After the New York Times' article on Apple Inc. (NASDAQ:AAPL) employees last weekend caused so much controversy, 9to5Mac decided to carry out more extensive interviews with employees of the company's retail division. The article ran on the website earlier today.
The original Times article calculated that 30,000 out of 43,000 Apple employees based in the United States worked in the firm's retail operations. Those employees earned an average of $25,000 a year according to the report. The article contrasted that with Apple's revenue of $473,000 for each retail employee.
9to5Mac's questionnaire is an attempt to bring more subjective and personal experiences of working in Apple's retail division to the fore. The interviews were conducted among current and former Apple employees. The results sum up the feeling of the firm's retail staff toward the company.
The interviews were limited in scope, however, relying on just a few responses. They don't offer a statistically valid way of looking at the structure and performance of Apple's retail organization. What the interviews do allow us to see is the reactions of certain people to working at the lower end of the world's most valuable company.
Five people answered the question "How has working at Apple Retail improved your life?" Each of the answers was positive, though some were more resoundingly so than others. Many of those asked mentioned friends, improved customer service and a love for the company as reasons for the improvement from their Apple employment.
Of the three responses to the question "Will it better your future?", the answers were again mostly positive. The training received in the retail stores seem paramount to the experience of employees, and what they take from the company. One of those questioned was more equivocal, lacking any real information on how a tenure at Apple will really impact future employment.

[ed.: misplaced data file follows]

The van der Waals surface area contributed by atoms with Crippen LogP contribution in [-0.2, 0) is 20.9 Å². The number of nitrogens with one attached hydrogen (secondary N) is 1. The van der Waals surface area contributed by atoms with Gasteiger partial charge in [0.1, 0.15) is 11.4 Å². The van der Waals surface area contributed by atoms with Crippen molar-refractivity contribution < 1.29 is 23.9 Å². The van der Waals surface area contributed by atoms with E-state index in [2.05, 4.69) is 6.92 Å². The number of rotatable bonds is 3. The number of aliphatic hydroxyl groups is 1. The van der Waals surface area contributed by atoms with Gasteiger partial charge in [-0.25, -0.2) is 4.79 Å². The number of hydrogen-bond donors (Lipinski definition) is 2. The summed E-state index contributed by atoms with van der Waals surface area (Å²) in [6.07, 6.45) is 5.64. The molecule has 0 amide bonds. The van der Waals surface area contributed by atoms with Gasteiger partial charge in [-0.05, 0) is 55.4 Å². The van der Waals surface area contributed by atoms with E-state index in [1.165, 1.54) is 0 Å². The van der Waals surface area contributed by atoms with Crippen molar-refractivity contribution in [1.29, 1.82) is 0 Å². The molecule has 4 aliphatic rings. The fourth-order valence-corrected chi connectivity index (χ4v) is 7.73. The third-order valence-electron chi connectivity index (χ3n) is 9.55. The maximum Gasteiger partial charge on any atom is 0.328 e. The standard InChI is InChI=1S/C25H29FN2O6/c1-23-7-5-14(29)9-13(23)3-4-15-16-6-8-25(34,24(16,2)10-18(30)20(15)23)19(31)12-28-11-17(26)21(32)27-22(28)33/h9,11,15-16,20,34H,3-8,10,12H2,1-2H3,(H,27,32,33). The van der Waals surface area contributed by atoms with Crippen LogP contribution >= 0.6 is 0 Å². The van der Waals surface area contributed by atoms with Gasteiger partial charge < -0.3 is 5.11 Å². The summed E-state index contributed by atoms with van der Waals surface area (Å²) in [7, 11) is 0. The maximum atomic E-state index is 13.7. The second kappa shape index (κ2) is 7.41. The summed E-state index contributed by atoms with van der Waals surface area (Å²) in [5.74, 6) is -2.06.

When questioned on their reactions tot he article from the New York Times many of the employees seemed to have their minds less than made up. All were balancing the experience of working in Apple retail, which they enjoyed, with the less than stellar compensation.
One response elucidated the high levels of burnout felt among employees of Apple's retail division. The level of compensation, according to that particular staff member, is not quite up to the stress levels felt by many of the company's employees.
Apple Inc. (NASDAQ:AAPL) is probably the most successful company of the last decade and their retail arm is one of the major guarantors of that success. As one of the employees questioned answered, "If you’re not rich you are making someone else rich. Making Apple much more money than they pay me means nothing to me. It pays my bills and the end of the day that’s what matters."
That is one of the most cogent and powerful responses to the New York Times article. Apple employees are sought in a free market. Apple has no moral or legal obligation to provide for them based on the company's success. It only has to employ them at a rate they are willing to work at.